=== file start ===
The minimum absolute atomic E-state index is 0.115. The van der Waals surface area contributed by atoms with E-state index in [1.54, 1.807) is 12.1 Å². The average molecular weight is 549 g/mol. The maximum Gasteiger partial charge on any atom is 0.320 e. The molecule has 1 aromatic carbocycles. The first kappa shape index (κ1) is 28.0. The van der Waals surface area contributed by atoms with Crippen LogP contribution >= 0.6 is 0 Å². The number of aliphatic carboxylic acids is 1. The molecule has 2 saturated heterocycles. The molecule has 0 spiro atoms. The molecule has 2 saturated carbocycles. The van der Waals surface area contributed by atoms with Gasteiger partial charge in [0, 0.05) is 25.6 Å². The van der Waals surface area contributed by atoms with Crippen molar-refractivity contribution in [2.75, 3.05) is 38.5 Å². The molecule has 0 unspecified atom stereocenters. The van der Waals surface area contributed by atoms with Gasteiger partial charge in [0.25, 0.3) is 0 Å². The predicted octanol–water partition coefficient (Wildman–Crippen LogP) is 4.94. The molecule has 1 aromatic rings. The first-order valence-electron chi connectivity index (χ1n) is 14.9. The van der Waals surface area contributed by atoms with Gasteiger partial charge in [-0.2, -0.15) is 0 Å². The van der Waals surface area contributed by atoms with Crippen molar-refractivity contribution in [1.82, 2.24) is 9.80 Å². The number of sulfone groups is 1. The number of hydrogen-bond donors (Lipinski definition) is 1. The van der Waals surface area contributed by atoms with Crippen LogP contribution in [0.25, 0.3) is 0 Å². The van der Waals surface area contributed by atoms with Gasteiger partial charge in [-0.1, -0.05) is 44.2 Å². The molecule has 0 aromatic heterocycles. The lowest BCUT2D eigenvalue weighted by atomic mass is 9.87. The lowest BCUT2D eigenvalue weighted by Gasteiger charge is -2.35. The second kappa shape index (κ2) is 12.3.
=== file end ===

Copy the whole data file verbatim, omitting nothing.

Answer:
The minimum absolute atomic E-state index is 0.115. The van der Waals surface area contributed by atoms with E-state index in [1.54, 1.807) is 12.1 Å². The average molecular weight is 549 g/mol. The maximum Gasteiger partial charge on any atom is 0.320 e. The molecule has 1 aromatic carbocycles. The first kappa shape index (κ1) is 28.0. The van der Waals surface area contributed by atoms with Crippen LogP contribution >= 0.6 is 0 Å². The number of aliphatic carboxylic acids is 1. The molecule has 2 saturated heterocycles. The molecule has 0 spiro atoms. The molecule has 2 saturated carbocycles. The van der Waals surface area contributed by atoms with Gasteiger partial charge in [0, 0.05) is 25.6 Å². The van der Waals surface area contributed by atoms with Crippen molar-refractivity contribution in [2.75, 3.05) is 38.5 Å². The molecule has 0 unspecified atom stereocenters. The van der Waals surface area contributed by atoms with Gasteiger partial charge in [0.25, 0.3) is 0 Å². The predicted octanol–water partition coefficient (Wildman–Crippen LogP) is 4.94. The molecule has 1 aromatic rings. The first-order valence-electron chi connectivity index (χ1n) is 14.9. The van der Waals surface area contributed by atoms with Gasteiger partial charge in [-0.2, -0.15) is 0 Å². The van der Waals surface area contributed by atoms with Crippen molar-refractivity contribution in [1.82, 2.24) is 9.80 Å². The number of sulfone groups is 1. The number of hydrogen-bond donors (Lipinski definition) is 1. The van der Waals surface area contributed by atoms with Crippen LogP contribution in [0.25, 0.3) is 0 Å². The van der Waals surface area contributed by atoms with Gasteiger partial charge in [-0.1, -0.05) is 44.2 Å². The molecule has 0 aromatic heterocycles. The lowest BCUT2D eigenvalue weighted by atomic mass is 9.87. The lowest BCUT2D eigenvalue weighted by Gasteiger charge is -2.35. The second kappa shape index (κ2) is 12.3.